As far as I am concerned, what is happening to the country is the creation of the Peoples Democratic Party. The former National Security Adviser, NSA, said it even though he just scratched the surface. The reality is that the PDP created it. If they did not do so directly, they created the enabling environment for people to operate the way they are operating because they have denied people access to Nigeria’s national wealth. In the last thirteen years, what has the PDP done to Nigeria? Have they changed the ways of doing things in government? They have not. Most of the governors are in office to make money. We have seen some who came in without anything and are now among the richest Nigerians.
The PDP has created the enabling environment for criminal and terrorist acts and militant acts to take place. It was when the politicians took over in 1999 that we began to see militants, we have seen kidnappings in the eastern part of the country and the surge of armed robbery all over Nigeria. We have seen militancy in the Niger Delta and now the issues in the north. It is only in the last thirteen years that all these things have been happening because the environment is there.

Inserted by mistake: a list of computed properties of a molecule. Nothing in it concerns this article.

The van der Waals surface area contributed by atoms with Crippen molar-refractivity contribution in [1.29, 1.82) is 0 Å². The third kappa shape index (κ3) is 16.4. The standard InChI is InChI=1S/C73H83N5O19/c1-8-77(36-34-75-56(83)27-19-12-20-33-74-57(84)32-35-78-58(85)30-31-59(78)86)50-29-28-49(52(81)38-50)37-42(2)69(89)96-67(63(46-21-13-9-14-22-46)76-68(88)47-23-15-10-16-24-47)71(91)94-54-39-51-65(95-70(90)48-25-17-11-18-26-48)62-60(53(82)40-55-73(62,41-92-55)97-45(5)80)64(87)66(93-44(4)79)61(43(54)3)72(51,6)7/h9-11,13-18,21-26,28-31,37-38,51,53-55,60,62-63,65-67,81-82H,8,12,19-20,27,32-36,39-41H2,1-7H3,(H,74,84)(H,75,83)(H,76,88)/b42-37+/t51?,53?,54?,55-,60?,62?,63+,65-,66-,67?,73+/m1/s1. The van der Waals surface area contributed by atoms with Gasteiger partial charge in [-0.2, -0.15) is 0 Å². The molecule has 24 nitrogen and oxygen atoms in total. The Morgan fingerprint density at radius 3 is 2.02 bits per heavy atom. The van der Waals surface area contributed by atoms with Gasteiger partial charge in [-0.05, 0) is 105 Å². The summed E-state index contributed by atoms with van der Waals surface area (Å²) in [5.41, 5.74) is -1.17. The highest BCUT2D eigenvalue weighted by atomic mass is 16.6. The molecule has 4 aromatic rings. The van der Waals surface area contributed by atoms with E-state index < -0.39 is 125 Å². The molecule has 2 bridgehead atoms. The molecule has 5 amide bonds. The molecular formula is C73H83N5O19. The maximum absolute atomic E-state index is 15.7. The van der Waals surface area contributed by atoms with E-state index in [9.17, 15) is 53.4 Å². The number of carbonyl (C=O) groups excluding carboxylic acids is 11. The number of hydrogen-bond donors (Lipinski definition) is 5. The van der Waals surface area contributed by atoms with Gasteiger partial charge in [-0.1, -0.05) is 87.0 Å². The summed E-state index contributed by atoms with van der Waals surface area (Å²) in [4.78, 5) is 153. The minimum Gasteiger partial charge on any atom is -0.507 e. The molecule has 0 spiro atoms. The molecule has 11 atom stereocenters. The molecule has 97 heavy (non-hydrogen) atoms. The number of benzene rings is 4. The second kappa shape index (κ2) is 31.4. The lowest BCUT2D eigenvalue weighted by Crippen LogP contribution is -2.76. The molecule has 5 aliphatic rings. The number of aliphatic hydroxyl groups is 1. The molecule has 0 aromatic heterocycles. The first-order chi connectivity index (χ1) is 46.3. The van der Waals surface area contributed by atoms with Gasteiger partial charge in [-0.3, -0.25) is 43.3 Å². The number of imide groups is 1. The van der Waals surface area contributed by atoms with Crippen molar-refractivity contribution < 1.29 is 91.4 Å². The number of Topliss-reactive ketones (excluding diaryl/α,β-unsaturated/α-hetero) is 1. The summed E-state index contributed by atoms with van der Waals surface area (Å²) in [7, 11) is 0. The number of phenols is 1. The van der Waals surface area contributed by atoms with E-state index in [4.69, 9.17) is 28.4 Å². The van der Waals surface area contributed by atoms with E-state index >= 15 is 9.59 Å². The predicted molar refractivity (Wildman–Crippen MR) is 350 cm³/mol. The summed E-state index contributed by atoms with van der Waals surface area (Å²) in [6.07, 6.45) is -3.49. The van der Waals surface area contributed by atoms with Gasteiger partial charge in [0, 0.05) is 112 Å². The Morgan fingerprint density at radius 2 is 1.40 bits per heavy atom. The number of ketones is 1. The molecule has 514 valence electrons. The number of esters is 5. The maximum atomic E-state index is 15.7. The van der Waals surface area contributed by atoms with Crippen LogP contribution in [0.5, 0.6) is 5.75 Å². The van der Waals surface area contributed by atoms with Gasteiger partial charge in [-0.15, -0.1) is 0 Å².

There are many Nigerians roaming the streets for years without jobs and the government has not come out with any policy as to how it wants to tackle unemployment in the country. An idle mind is the devil’s workshop. If people don’t have food to eat, they don’t have jobs to do, they will be vulnerable. I am not saying these should be the excuses but the PDP has created the situation for such activities to take place in the country.
The way forward is for Nigerians to rise up against the PDP and vote them out from head to toe. Let’s change the PDP and bring those who are serious about good governance which, in this case, I believe are the Congress for Progressive Change, CPC, and the Action Congress of Nigeria, ACN.
That is a way of politicizing the matter.